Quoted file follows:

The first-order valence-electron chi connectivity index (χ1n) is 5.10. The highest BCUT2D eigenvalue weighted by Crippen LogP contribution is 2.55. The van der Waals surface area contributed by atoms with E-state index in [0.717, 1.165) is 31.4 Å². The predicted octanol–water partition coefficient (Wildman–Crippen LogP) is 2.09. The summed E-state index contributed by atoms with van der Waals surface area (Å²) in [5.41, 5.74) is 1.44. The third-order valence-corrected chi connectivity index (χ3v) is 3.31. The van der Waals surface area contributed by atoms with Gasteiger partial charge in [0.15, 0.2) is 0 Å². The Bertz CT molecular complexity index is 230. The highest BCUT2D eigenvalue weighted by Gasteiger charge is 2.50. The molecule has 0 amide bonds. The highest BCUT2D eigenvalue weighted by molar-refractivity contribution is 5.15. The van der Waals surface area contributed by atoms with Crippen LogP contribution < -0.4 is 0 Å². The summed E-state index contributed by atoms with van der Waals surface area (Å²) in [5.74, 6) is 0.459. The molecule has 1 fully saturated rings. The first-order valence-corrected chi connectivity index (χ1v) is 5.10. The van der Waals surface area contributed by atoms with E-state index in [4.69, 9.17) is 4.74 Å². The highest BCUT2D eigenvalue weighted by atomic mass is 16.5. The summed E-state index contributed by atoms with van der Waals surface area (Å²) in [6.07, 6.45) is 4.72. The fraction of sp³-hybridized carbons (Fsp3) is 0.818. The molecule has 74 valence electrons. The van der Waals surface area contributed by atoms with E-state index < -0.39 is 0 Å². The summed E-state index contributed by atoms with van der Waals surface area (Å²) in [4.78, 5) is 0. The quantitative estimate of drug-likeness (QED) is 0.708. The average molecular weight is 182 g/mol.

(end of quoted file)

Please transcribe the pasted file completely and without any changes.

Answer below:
The first-order valence-electron chi connectivity index (χ1n) is 5.10. The highest BCUT2D eigenvalue weighted by Crippen LogP contribution is 2.55. The van der Waals surface area contributed by atoms with E-state index in [0.717, 1.165) is 31.4 Å². The predicted octanol–water partition coefficient (Wildman–Crippen LogP) is 2.09. The summed E-state index contributed by atoms with van der Waals surface area (Å²) in [5.41, 5.74) is 1.44. The third-order valence-corrected chi connectivity index (χ3v) is 3.31. The van der Waals surface area contributed by atoms with Gasteiger partial charge in [0.15, 0.2) is 0 Å². The Bertz CT molecular complexity index is 230. The highest BCUT2D eigenvalue weighted by Gasteiger charge is 2.50. The molecule has 0 amide bonds. The highest BCUT2D eigenvalue weighted by molar-refractivity contribution is 5.15. The van der Waals surface area contributed by atoms with Crippen LogP contribution < -0.4 is 0 Å². The summed E-state index contributed by atoms with van der Waals surface area (Å²) in [5.74, 6) is 0.459. The molecule has 1 fully saturated rings. The first-order valence-corrected chi connectivity index (χ1v) is 5.10. The van der Waals surface area contributed by atoms with E-state index in [4.69, 9.17) is 4.74 Å². The highest BCUT2D eigenvalue weighted by atomic mass is 16.5. The summed E-state index contributed by atoms with van der Waals surface area (Å²) in [6.07, 6.45) is 4.72. The fraction of sp³-hybridized carbons (Fsp3) is 0.818. The molecule has 74 valence electrons. The van der Waals surface area contributed by atoms with E-state index < -0.39 is 0 Å². The summed E-state index contributed by atoms with van der Waals surface area (Å²) in [4.78, 5) is 0. The quantitative estimate of drug-likeness (QED) is 0.708. The average molecular weight is 182 g/mol.